As it happened, I was an odd bird among my peers, much given to exploration of the nooks and crannies of my land (and sea) scape, with a riveting interest in natural history, and what was not yet known as “ecology”. I learned every square foot of the original Acjachemem territory, and all the life-forms living there… but in my perambulations, I never met an Indian. Those dudes were into motorcycles and drive-ins. The current traditional chief (not undisputed) of the Acjachemem, a current buddy and ex-school mate of mine, is Harley Davidson Lobo, nick-named “Wick” for his nether endowment. He has spent most of his life not being an Indian, but it hasn’t worked. I went into the Mission with him two years ago, and it was like Sitting Bull appearing at Pine Ridge.
Other factors forced me to start writing a memoir of a dead pal because I though that if I didn’t do it, nobody would. I had been a sculptor up until the age of ca. 60, not having written anything very extensive. But as I got into this story of my lost friend (dead at 26), I found that I liked to write, and complimented myself that I was pretty good at it. Whether I was or I wasn’t, I persisted, and have now arrived (age 82) at an identity in which I am a writer who supports his habit with sculpture! (I bet you haven’t run into many of those). Now I have seven books completed, and one of them is “COLLISION!”, the story through History of the Acjachemem. Once again I’ve been motivated to do what nobody else was apparently going to do, owning, as I did, a wide field of knowledge, and the deep natural history of the place. After 1769, when the Spaniards came clanking and stinking into the village at San Juan Creek, there is a dense written record to consult, although anything the Spaniards said has to be taken with a bit of skepticism, and most of what else as been said fails to take the Acjachemem themselves into account.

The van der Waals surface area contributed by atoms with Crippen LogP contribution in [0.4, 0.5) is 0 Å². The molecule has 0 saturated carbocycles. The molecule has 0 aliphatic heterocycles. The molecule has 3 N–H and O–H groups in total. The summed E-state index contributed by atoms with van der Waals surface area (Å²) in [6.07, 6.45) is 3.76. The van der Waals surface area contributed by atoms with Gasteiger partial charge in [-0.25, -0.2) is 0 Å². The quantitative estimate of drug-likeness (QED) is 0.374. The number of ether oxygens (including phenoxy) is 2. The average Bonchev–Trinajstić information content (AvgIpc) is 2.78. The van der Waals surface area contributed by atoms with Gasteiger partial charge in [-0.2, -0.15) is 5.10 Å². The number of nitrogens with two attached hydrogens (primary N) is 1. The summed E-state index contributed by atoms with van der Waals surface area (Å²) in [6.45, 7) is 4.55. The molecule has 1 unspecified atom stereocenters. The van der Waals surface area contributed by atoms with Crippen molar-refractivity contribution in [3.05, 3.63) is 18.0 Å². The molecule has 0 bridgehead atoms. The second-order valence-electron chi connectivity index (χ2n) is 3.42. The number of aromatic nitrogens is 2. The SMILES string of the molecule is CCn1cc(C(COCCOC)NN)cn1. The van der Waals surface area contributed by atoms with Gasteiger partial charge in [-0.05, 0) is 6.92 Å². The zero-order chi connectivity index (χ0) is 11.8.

Therefore, I set out to write their adventurous narrative from the Indian viewpoint. The main challenge was to get in synch with the reality on the ground of the actual people who left no written records from the days before the contact. There was enough Anthropology plus enough Geography and Biology to establish a convincing framework, but to invent and fictionalize the Indians themselves was something else again. My principle became to evoke them simply as people, and to put them into normal human situations furnished by known tradition.
Your work in “All the Wild and Lonely Places” has deepened my understanding about aspects of Indian life and consciousness enough that I’m perforce re-writing my “history” for the fifth(?) time. As I’m sure you know, it always gets better. So, thanks for the simpatico data.
Dion Wright, Flagstaff, AZ
Thanks for your kind words, and the summary of your work. It looks very interesting! And apologies for the late response. Usually I get a notification when anyone make a comment, but I must have missed it. Best of luck with both writing and sculpting!